Australian notifiable diseases case definitions - Appendices C and D

These appendicies to the Australian national notifiable diseases case definition document, detail the epidemiological linkage of cases and a notice regarding detection of IgGs.

Page last updated: 24 December 2003

Appendix C - Notice regarding detection of IgGs

Wherever possible when a serological diagnosis is made, recent infection should be shown to have occurred by demonstrating a significant change in IgG between acute and convalescent sera. It is particularly important for infections which either fail to produce a measurable IgM response (eg influenza) or where the IgM response persists for extended periods (eg flavivirus infections). Usually an interval of 10-14 days is sufficient though for some infections (eg legionellosis) the antibody may rise may take up to 4-6 weeks. Significant changes in IgG may be shown by either:

• Seroconversion: Change from IgG negative to IgG positive between acute and convalescent samples. This may be used for confirming recent infection using tests that do not quantify the antibody levels. That includes most enzyme-linked immunosorbent assay, particle agglutination, immunofluorescent antibody and latex agglutination tests as performed routinely.

• Significant increase in antibody level or titre: This is generally confined to tests which use titrations in two-fold dilutions, in which a four-fold increase is regarded as significant. For enzyme-linked immunosorbent assays that are not titred, it may be possible to establish changes in absorbence that may be regarded as significant.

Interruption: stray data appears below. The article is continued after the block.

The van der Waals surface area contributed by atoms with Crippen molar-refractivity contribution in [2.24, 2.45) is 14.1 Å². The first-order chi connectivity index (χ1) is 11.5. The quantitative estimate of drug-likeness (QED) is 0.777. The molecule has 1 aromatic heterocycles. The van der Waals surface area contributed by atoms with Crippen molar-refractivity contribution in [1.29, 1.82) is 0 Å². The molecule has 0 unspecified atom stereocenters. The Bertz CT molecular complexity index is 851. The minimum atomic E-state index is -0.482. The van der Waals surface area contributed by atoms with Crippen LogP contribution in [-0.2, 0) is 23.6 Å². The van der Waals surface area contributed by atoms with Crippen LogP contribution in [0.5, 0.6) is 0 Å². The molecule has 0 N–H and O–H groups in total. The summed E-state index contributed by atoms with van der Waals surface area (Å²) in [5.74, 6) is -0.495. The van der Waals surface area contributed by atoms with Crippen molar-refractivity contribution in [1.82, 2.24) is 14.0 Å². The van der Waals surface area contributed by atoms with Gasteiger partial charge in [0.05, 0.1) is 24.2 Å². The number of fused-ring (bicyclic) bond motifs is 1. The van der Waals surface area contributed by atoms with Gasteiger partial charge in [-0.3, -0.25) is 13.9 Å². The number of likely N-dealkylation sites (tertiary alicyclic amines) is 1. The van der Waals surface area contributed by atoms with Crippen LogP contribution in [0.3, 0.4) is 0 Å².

Appendix D - Epidemiological linkage

General description of an 'epidemiological link'

An epidemiological link is established when there is:

1. Contact between two people involving a plausible mode of transmission at a time when:

a) one of them is likely to be infectious;

AND

b) the other has an illness which starts within the incubation period after this contact;

AND

2. At least one case in the chain of epidemiologically linked cases (which may involve many cases) is laboratory confirmed.

Notes and examples of epidemiological linkage

• To be notified, epidemiologically linked cases must also satisfy the clinical criteria.

• Cases may be identified/reported in a different order to that in which they became ill.

• If the linked case became ill after the laboratory confirmed case, then the link is prospective (Figure A). If the linked case became ill before the laboratory confirmed case then the link is retrospective (Figure B). A chain of epidemiologically linked cases is established when further cases are either retrospectively or prospectively linked to those already linked to the laboratory confirmed case (Figure C).

Figure A: Prospectively linked case

Laboratory
confirmed case

Epidemiologically
linked case

Time

If the linked case became ill after the laboratory confirmed case, then the link is prospective (Figure A)


Figure B: Retrospectively linked case

Laboratory
confirmed case

Epidemiologically
linked case

Time

If the linked case became ill before the laboratory confirmed case then the link is retrospective (Figure B)



Figure C: Chain of epidemiologically linked cases (example)*

 

 

 

A chain of epidemiologically linked cases is established when further cases are either retrospectively or prospectively linked to those already linked to the laboratory confirmed case (Figure C).
 Time

 

* One case in the chain needs to be laboratory confirmed

E= exposure period, I= infectious period





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